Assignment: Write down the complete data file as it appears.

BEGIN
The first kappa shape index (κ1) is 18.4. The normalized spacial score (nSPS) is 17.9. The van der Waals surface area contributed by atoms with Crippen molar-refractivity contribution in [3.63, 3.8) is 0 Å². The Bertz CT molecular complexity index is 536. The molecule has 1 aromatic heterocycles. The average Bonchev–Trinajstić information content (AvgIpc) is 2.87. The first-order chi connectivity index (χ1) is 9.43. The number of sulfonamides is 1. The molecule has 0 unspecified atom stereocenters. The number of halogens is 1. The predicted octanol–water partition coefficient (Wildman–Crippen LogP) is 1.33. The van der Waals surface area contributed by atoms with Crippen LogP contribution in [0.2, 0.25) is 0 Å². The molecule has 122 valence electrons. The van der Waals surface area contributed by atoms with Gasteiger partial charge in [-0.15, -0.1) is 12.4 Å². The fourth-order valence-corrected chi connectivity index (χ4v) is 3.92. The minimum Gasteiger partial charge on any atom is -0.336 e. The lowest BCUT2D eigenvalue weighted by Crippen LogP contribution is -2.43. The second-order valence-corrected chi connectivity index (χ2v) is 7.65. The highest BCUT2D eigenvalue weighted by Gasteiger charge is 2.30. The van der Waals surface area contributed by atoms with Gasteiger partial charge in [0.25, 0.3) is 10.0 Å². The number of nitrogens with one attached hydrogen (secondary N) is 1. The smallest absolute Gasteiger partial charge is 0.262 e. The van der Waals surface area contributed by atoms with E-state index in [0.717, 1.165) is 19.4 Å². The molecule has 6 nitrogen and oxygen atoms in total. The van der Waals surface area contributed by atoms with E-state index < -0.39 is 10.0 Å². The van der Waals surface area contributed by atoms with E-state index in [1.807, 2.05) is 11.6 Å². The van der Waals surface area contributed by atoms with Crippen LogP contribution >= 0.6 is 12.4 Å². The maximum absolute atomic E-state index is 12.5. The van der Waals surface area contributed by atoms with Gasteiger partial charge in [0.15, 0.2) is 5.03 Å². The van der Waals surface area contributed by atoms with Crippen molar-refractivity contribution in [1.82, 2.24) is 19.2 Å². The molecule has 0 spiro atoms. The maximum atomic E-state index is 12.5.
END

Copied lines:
The first kappa shape index (κ1) is 18.4. The normalized spacial score (nSPS) is 17.9. The van der Waals surface area contributed by atoms with Crippen molar-refractivity contribution in [3.63, 3.8) is 0 Å². The Bertz CT molecular complexity index is 536. The molecule has 1 aromatic heterocycles. The average Bonchev–Trinajstić information content (AvgIpc) is 2.87. The first-order chi connectivity index (χ1) is 9.43. The number of sulfonamides is 1. The molecule has 0 unspecified atom stereocenters. The number of halogens is 1. The predicted octanol–water partition coefficient (Wildman–Crippen LogP) is 1.33. The van der Waals surface area contributed by atoms with Crippen LogP contribution in [0.2, 0.25) is 0 Å². The molecule has 122 valence electrons. The van der Waals surface area contributed by atoms with Gasteiger partial charge in [-0.15, -0.1) is 12.4 Å². The fourth-order valence-corrected chi connectivity index (χ4v) is 3.92. The minimum Gasteiger partial charge on any atom is -0.336 e. The lowest BCUT2D eigenvalue weighted by Crippen LogP contribution is -2.43. The second-order valence-corrected chi connectivity index (χ2v) is 7.65. The highest BCUT2D eigenvalue weighted by Gasteiger charge is 2.30. The van der Waals surface area contributed by atoms with Gasteiger partial charge in [0.25, 0.3) is 10.0 Å². The number of nitrogens with one attached hydrogen (secondary N) is 1. The smallest absolute Gasteiger partial charge is 0.262 e. The van der Waals surface area contributed by atoms with E-state index in [0.717, 1.165) is 19.4 Å². The molecule has 6 nitrogen and oxygen atoms in total. The van der Waals surface area contributed by atoms with E-state index < -0.39 is 10.0 Å². The van der Waals surface area contributed by atoms with E-state index in [1.807, 2.05) is 11.6 Å². The van der Waals surface area contributed by atoms with Crippen LogP contribution >= 0.6 is 12.4 Å². The maximum absolute atomic E-state index is 12.5. The van der Waals surface area contributed by atoms with Gasteiger partial charge in [0.15, 0.2) is 5.03 Å². The van der Waals surface area contributed by atoms with Crippen molar-refractivity contribution in [1.82, 2.24) is 19.2 Å². The molecule has 0 spiro atoms. The maximum atomic E-state index is 12.5.